The Philippines said yesterday that peace talks with communist rebels had collapsed and a target of ending the decades-long insurgency by 2016 was impossible to achieve.
Philippine President Benigno Aquino III’s administration is looking for a “new approach” following nearly three years of failed negotiations and a fresh surge in deadly violence, chief government negotiator Alex Padilla said.
“We are at an impasse now. Whether we talk or not, the same violence continues, nothing has changed. So why will we force ourselves to talk?” Padilla said.
Aquino had said he wanted to seal a peace deal to end the 44-year insurgency, which has claimed an estimated 30,000 lives, before his term ended in 2016.
When asked about the timeframe, Padilla said: “That is gone.”
The government and the rebels had initially raised hopes in early 2011 that they were on the right track when they announced after top-level talks in Norway that both sides were committed to signing a peace deal by June this year.
However, negotiations barely progressed after that. Padilla blamed the Netherlands-based communist leadership, the National Democratic Front, for the failure, accusing it of setting new and impossible conditions for talks, such as the release of captured senior rebels.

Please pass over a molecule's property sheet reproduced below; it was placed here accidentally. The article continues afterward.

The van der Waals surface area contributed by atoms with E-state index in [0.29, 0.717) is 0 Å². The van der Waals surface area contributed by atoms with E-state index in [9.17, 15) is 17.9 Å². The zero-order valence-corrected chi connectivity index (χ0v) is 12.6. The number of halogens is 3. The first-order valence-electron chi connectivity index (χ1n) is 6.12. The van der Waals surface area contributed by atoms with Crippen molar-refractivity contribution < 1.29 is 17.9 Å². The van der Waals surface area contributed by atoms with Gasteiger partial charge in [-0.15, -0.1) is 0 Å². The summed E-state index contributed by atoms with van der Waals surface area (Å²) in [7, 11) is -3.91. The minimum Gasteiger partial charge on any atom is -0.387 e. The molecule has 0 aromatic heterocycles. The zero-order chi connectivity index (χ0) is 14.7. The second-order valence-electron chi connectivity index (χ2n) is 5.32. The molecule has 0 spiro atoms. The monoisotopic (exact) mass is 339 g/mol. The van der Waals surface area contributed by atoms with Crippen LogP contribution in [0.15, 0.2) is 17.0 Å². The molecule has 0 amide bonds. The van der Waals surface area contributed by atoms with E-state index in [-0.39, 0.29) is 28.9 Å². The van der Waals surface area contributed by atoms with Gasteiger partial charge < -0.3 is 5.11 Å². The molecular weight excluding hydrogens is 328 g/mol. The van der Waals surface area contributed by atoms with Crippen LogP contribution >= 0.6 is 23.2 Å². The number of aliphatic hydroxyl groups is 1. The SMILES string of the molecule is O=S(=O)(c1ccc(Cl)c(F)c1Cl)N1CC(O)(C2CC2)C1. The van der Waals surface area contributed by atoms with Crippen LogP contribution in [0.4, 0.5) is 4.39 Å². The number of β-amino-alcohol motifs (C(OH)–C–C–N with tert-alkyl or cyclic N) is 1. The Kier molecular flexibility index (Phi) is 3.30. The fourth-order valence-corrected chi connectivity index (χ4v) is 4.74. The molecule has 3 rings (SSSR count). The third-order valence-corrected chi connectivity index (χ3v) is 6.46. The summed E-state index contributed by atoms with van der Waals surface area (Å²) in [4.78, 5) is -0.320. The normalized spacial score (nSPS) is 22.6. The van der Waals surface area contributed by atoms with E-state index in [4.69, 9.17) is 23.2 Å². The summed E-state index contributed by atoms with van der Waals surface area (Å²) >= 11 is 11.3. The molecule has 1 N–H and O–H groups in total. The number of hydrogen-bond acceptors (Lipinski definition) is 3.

He said this had been a tactic of the rebels in more than two decades of peace talks with previous administrations, and questioned their sincerity in seeking peace.
Padilla said the government had not yet decided on its “new approach” for dealing with the rebels, but it did want to reopen negotiations at some point.
The military estimates the rebels have only about 4,000 fighters nationwide, down from more than 26,000 at their peak in the 1980s.
However, they remain a danger, particularly in rural areas, where they can count on support from local populations who endure the worst of the country’s savage rich-poor divide.
The rebels have become more active ahead of next month’s mid-term elections when thousands of local positions will be contested.
They killed two aides to a politician on April 20, and the military has accused them of extorting millions of dollars from many candidates in return for allowing them to campaign freely.
The military said in February that the rebels killed 164 soldiers, policemen, security forces and civilians last year.